Time went on, and things were getting more difficult. My son started struggling more in preschool. He has a sensory seeking profile, and when he didn’t get adequate sensory input at school, he would start seeking sensory input in reckless and dangerous ways. Additionally, when I would come to pick him up from school, he would frequently go into full-blown meltdowns. We commuted an hour each way, and some of these meltdowns lasted the entire time or until he exhausted himself and fell asleep. I felt so lost and alone.
I was also struggling with meltdowns, which presented in ways I had never faced before. I am mainly sensory avoidant, and my son is sensory seeking. We also both struggle with executive functioning. So, on mornings when my son was loud and active and very rough, I would immediately get overloaded. If I was behind and he was behind and, no matter how many times I asked him, breakfast didn’t get eaten or clothes and shoes weren’t put on, I would go into meltdown. I hated myself for this. I didn’t understand what was happening.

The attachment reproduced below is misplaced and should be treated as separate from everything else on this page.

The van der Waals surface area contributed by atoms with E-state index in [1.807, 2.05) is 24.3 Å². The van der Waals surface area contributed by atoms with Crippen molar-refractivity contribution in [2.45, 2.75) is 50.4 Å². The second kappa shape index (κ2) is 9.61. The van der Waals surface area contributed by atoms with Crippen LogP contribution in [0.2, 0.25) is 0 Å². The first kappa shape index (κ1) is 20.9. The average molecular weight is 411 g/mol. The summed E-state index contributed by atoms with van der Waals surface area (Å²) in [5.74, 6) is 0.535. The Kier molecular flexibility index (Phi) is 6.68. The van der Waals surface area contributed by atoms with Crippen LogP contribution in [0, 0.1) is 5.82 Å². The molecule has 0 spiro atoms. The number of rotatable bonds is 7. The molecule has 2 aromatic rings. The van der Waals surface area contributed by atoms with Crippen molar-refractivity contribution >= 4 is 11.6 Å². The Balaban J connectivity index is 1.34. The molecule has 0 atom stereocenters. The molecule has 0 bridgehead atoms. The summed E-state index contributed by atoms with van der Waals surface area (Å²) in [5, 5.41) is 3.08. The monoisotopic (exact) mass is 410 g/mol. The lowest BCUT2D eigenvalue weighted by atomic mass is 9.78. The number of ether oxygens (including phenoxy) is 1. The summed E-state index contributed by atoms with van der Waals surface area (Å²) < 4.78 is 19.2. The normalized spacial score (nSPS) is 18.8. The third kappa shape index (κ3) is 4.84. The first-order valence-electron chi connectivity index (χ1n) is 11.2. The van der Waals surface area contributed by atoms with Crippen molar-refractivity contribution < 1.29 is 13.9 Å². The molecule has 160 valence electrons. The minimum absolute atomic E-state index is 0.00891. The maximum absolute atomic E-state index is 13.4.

When my son was five years old, my dad traveled close by for a work trip, and we went to visit him. It was an intense night, at a restaurant, where getting my son to sit in his seat, not bounce around and bump into the waitstaff, and to adjust his volume to acceptable levels, took every ounce of energy and patience I had. My dad saw my distress and took my son to sit by him. He looked at me and said, ‘You know, he is very ADHD.’
I was diagnosed with ADHD in 2005, at the age of 25. As an adult female, late-diagnosed, there was no support for me. So, my diagnosis meant very little to me. It just helped me understand why I started stuttering in my 20s, had a strange relationship with time, couldn’t remember things very well, and had a never-ending and very obscure thought process. But the deeper nuances of what ADHD was, were lost on me. Furthermore, I had the inattentive type of ADHD, which at the time was called ADD, and wasn’t recognized very accurately.
My dad and little sister also have ADHD, and in raising my much younger sister, my dad had developed a much deeper understanding of what that meant. That night in the restaurant, as the words came out of my father’s mouth, I realized—of course he has ADHD.
That was good enough for me. My son, Rivers, was still in pre-k, I knew I didn’t want to medicate him at such young age. So, I felt ok knowing he has ADHD and sensory processing issues, most likely SPD. My job got more intense, we moved to a different town, and life went on with me powering through it all, poorly.